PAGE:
To take the example of Philadelphia once more, it is interesting to note that between 1986 and 2005 six people were exonerated while awaiting execution on death row, narrowly avoiding paying the ultimate price for a crime that they did not commit. These are the relatively lucky few, however, and clearly do not represent all innocent people who find themselves erroneously charged with grievous deeds. Whether innocent or, as in the case of Troy Davis, where the evidence gradually dissipates and leaves the principle of ‘beyond reasonable doubt’ in tatters, there is a need in any intelligent discussion of capital punishment to acknowledge the axiom that innocent people are, from time to time, on the receiving end of misappropriated death sentences. Where high-profile mass murderers such as Pol Pot are concerned, many of us instinctively and unreservedly support execution, however where there is reason to suspect innocence, cases such as that of Troy Davis have demonstrated if it were needed the utterly unparalleled consequences of sentencing individuals to death.
If we are to have a sensible debate surrounding the death penalty, there is a fundamental need to learn the lessons of other countries, to recognize the myriad failings of US states, most importantly their failure to categorically determine guilt or innocence in a multiplicity of cases, is essential. We must also dispense with the formulaic notion that capital punishment results in a decline in the number of murders, a notion that runs up against difficulties as soon as it is subjected to quantitative analysis. Evidence would have to be beyond doubt, and no stone left unturned. Ultimately, of course, there is rarely absolute certitude save in the case of confessions when it comes to cases of such severity. Whether or not we can abide the loss of the occasional innocent life in order to ensure that the overwhelmingly guilty majority receive a punishment befitting their crime is a pressing issue, and one to which there is no obvious answer. It is for individuals to delve into their consciences, to debate and discuss, and to ultimately arrive at their own moral conclusions.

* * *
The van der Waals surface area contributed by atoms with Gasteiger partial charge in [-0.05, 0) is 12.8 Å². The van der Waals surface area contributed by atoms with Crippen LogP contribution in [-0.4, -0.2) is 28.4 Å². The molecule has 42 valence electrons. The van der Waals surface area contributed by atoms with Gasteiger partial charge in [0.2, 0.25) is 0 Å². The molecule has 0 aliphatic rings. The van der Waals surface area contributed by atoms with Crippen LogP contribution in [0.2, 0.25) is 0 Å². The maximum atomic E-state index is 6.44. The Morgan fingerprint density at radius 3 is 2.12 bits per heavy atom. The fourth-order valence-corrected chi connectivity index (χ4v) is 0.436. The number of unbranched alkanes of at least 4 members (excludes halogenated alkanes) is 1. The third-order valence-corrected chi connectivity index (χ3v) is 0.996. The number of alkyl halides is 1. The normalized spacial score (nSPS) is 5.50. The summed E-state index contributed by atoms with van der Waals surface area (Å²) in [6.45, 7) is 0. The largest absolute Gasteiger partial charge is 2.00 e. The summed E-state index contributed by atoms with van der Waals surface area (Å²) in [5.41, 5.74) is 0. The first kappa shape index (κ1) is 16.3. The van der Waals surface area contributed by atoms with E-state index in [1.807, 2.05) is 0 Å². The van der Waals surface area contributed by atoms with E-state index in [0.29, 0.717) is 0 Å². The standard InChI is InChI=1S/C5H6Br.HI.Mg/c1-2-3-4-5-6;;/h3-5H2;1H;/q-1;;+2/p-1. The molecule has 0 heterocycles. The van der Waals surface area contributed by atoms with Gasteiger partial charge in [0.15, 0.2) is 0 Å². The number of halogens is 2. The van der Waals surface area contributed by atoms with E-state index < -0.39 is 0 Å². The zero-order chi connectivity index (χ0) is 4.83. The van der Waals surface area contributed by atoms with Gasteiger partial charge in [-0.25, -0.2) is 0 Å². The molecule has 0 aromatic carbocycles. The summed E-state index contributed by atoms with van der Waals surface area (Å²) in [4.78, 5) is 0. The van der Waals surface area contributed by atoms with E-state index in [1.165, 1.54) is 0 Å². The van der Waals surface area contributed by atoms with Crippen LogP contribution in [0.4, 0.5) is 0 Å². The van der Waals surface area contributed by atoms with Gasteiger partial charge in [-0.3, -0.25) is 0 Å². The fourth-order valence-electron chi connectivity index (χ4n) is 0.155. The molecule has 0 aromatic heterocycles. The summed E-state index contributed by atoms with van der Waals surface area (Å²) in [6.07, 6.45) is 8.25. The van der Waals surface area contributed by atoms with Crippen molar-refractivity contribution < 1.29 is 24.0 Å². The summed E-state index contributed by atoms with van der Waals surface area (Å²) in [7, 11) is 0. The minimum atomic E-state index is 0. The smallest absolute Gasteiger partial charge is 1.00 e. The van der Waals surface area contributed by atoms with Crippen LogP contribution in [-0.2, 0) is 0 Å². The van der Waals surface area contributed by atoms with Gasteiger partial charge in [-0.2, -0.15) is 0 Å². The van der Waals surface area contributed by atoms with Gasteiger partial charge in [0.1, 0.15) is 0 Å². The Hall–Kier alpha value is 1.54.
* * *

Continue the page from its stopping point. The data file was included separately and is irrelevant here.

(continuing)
Yet regardless of one’s ethical and philosophical thoughts on execution, the essential reality of capital punishment under capitalism is that it ultimately serves a justice system which is dominated by capitalism’s hegemony. Justice is not “blind” insofar as it is “without bias.” Rather, its agenda specifically benefits those in power. Therefor, in a society dominated by capitalist ownership in all things, from industry to the courts, capital punishment serves a capitalist interest. Class, ethnicity and ideology become factors in how capitalism’s justice system doles out punishments. Despite what one may think of capital punishment divorced from these realities, the material reality remains the same: in a society ruled by capital and its enforcers, guilt and innocence, freedom and death, are decided by those whose interests are not abstract principles of “justice” but the defense of power. We must therefore stand against it, for the “justice” in capitalism’s death penalty serves not workers, but their oppressors, and is ultimately blind to this reality.